A first generation college student, a Presidential Doctoral Research Fellow, and recipient of the Doctoral Researcher of the Year award for the College of Engineering, these are only three of the titles Troy Munro has earned.
His accomplishments alone do not define him, however. In addition to his titles, Munro is an ambitious leader, a forward thinker, and the newest addition to Utah State’s legacy of producing the nation’s finest scholars.
Munro came to USU as a freshman in 2007, and earned his BS and MS degrees en route to his PhD in mechanical engineering. Having just completed his PhD, he has now moved to the next stage of his promising career, as a tenure track faculty member at Brigham Young University.
Munro’s advisor, Heng Ban, considers him to be a perfect success story for Utah State University.
“Troy’s story validates USU’s educational system,” Ban said. “It demonstrates how USU could take someone from an average family background, educate him and produce a top level researcher and scholar.”
Munro’s father was a mailman and his mother worked as a resource aid in elementary school and though they hadn’t attended college his parents instilled the importance of education in him and his siblings from an early age.
“Growing up, my parents taught all of us that education is important and you have to do your best,” Munro said. “Your best isn’t always an ‘A’, but your best is what matters.”
As Munro continued on in school, he gained an increase desire to study the universe. His interest grew with great books like Ender’s Game and documentaries on the Apollo Program which fueled his curiosity.
As an undergraduate at Utah State, Munro spent his time working with the Getaway Special team, a program funded by NASA and USU that allows researchers to send experiments into space on the space shuttle. Coupled with Utah State’s Undergraduate Research and Creative Opportunities (URCO) Grant program, Munro was able to take two trips to Houston to work with NASA and experiment in zero-gravity.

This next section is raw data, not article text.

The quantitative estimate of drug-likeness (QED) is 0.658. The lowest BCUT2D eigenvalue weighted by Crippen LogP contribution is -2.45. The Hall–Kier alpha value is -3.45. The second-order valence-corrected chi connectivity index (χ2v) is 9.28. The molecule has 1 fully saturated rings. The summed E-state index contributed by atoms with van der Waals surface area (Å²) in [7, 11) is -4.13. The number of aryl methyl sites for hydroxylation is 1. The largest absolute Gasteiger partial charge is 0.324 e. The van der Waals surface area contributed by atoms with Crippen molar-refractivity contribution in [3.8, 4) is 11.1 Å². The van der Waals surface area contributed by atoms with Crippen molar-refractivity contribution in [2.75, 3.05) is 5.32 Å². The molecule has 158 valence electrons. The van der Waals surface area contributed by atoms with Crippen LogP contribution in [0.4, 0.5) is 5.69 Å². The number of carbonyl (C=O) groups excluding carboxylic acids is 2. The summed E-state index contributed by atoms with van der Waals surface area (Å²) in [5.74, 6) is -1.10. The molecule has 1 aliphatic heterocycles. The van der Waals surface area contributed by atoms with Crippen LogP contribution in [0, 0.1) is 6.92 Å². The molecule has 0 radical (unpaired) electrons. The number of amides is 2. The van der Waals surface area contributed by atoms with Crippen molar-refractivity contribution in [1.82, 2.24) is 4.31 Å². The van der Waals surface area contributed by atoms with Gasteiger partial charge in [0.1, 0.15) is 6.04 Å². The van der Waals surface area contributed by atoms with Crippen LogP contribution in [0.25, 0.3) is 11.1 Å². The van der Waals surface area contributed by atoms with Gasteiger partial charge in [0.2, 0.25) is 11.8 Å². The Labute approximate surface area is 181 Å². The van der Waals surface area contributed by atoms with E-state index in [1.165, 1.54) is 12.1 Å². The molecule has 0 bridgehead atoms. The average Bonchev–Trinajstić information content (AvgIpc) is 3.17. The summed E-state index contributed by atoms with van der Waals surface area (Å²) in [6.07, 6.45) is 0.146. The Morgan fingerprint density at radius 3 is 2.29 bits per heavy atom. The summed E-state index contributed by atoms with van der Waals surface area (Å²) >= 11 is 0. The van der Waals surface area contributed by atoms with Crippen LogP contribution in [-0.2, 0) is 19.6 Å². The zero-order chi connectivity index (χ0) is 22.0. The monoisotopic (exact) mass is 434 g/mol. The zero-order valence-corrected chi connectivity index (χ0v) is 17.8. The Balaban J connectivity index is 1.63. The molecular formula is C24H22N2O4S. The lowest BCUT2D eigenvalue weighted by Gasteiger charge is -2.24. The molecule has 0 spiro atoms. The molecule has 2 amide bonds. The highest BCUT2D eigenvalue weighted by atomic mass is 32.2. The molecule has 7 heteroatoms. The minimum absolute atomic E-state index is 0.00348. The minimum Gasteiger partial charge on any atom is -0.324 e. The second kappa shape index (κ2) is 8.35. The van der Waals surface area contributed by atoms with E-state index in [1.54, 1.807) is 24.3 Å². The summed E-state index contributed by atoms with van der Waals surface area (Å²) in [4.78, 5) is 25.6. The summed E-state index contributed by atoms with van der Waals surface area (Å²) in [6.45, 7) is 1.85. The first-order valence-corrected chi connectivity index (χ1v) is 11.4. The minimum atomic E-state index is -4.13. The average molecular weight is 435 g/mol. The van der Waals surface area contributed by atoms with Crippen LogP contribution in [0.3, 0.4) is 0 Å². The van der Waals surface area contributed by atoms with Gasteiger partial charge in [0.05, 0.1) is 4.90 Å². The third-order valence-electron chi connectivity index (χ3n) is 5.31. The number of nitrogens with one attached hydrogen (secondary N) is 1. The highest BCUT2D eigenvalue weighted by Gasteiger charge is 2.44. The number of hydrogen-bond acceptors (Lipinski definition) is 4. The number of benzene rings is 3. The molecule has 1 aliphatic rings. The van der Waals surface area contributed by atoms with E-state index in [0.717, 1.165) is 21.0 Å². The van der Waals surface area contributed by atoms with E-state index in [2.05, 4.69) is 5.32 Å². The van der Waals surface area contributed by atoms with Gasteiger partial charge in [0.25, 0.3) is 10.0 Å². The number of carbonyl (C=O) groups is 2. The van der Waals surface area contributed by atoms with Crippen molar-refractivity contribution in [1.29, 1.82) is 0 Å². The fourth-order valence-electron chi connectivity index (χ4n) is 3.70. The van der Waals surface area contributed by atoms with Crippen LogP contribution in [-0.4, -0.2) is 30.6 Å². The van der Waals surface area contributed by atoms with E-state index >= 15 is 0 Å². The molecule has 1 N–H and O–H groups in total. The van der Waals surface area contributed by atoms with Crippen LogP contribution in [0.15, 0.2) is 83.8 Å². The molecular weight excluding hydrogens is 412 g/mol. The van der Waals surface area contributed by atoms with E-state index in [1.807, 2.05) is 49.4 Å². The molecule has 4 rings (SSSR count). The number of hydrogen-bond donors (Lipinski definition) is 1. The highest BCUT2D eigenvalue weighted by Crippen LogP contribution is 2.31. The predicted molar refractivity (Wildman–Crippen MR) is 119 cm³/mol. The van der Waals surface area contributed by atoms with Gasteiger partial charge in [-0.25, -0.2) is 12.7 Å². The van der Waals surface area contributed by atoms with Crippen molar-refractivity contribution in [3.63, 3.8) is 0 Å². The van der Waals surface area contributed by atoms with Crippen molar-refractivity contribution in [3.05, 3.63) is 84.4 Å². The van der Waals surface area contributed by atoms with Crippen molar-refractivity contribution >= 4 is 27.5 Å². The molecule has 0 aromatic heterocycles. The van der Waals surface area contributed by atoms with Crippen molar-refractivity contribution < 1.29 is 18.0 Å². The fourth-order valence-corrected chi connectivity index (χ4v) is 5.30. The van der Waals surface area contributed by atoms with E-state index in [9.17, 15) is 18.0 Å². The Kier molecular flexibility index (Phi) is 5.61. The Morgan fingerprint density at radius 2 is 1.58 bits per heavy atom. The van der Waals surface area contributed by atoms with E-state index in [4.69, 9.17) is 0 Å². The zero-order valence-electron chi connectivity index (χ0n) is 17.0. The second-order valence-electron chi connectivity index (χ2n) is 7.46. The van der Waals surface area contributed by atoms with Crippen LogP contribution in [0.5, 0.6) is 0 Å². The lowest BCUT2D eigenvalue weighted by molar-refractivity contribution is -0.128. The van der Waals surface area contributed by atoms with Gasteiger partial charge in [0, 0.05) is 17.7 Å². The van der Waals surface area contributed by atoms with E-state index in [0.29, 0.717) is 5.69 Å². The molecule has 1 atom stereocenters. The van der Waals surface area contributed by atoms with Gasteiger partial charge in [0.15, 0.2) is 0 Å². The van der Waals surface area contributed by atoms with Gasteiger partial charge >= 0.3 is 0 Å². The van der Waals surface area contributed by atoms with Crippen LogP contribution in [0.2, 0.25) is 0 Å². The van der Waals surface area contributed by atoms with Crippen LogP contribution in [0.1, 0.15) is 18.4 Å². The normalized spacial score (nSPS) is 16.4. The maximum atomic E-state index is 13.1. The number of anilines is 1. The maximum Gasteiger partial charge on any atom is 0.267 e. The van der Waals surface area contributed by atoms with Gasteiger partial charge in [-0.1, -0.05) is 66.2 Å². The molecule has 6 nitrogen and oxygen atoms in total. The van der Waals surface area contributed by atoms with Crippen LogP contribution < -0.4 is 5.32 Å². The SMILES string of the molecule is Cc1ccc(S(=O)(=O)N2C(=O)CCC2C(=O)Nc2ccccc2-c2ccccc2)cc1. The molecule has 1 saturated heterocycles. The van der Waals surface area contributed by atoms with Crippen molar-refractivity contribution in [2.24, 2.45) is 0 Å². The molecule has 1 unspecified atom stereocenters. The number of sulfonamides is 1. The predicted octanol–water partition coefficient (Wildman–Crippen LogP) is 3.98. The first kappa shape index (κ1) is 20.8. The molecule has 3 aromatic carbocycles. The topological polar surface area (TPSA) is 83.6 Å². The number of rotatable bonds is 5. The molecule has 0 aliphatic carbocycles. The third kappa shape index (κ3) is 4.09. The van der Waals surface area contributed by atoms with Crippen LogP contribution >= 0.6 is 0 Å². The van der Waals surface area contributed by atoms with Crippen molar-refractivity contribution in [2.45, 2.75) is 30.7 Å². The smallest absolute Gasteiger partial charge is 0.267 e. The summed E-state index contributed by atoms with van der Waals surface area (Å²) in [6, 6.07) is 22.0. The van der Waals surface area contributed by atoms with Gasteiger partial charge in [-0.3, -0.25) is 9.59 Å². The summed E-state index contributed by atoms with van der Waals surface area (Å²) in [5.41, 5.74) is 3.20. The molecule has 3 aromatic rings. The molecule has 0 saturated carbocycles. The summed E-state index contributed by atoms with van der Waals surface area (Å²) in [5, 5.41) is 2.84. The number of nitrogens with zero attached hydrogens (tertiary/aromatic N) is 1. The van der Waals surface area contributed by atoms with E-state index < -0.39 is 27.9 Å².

“URCO helped set me up a couple of ways,” Munro said. “One was to give me the proposal experience and funds to pursue and get involved in aerospace research with NASA. I was able to translate that work into a master’s thesis. And having successfully gotten an URCO, I was then able to help mentor some students as a senior to submit URCO’s of their own and develop into a better mentor.”
Munro’s experience with URCO and the Getaway Special team also gained him the respect and recognition of Ban.
“I heard about Troy during his freshman year,” Ban said. “I heard about him writing a proposal as a freshman, and I thought, ‘Wow. That’s a really amazing student.’”
Ban began working with Munro immediately thereafter, and it was Ban’s influence that encouraged Munro to pursue more than a bachelor’s degree.
“I expected to finish with a bachelors and go work at Orbital ATK,” Munro said.
But, Ban saw something more within Munro. Ban believed Munro could be a technology leader and create the next Amazon, Google or Facebook.
“I told Troy, ‘You have the talent to be part of this. You’re at the level to pursue this. You should do it,’” Ban said.
With this guidance, Munro began the pursuit of his PhD, and he was quickly recruited into Utah State’s first cohort of Presidential Doctoral Research Fellows (PDRF).
“Troy has been an outstanding member of the PDRF family,” Bates said. “He has been highly engaged on program activities, has helped review undergraduate research grant proposals, and was always willing to lend a hand.”
This experience helped Munro obtain an assistant professor position at Brigham Young University, a high honor according to Ban.
“I’m very happy for Troy,” Ban said. “Faculty positions are very hard to get, and they’re very competitive. Each applicant is a very strong PhD, and most of the younger professors have graduated from MIT or Princeton, and they have postdoc experience. For him to beat other applicants and be a fresh PhD is very big.”
Munro looks forward to being able to inspire new minds, as he teaches. He said that he chose academia because, “Sending things into space is less important than the experience of sending people to space,” and that the human experience is what makes it so special.
Munro is looking forward to the new opportunities and challenges which await him and his family in Provo, but Logan will always be special to him.
“I won’t forget that I’m an Aggie,” Munro said.
-Logan Hager—Utah State School of Graduate Studies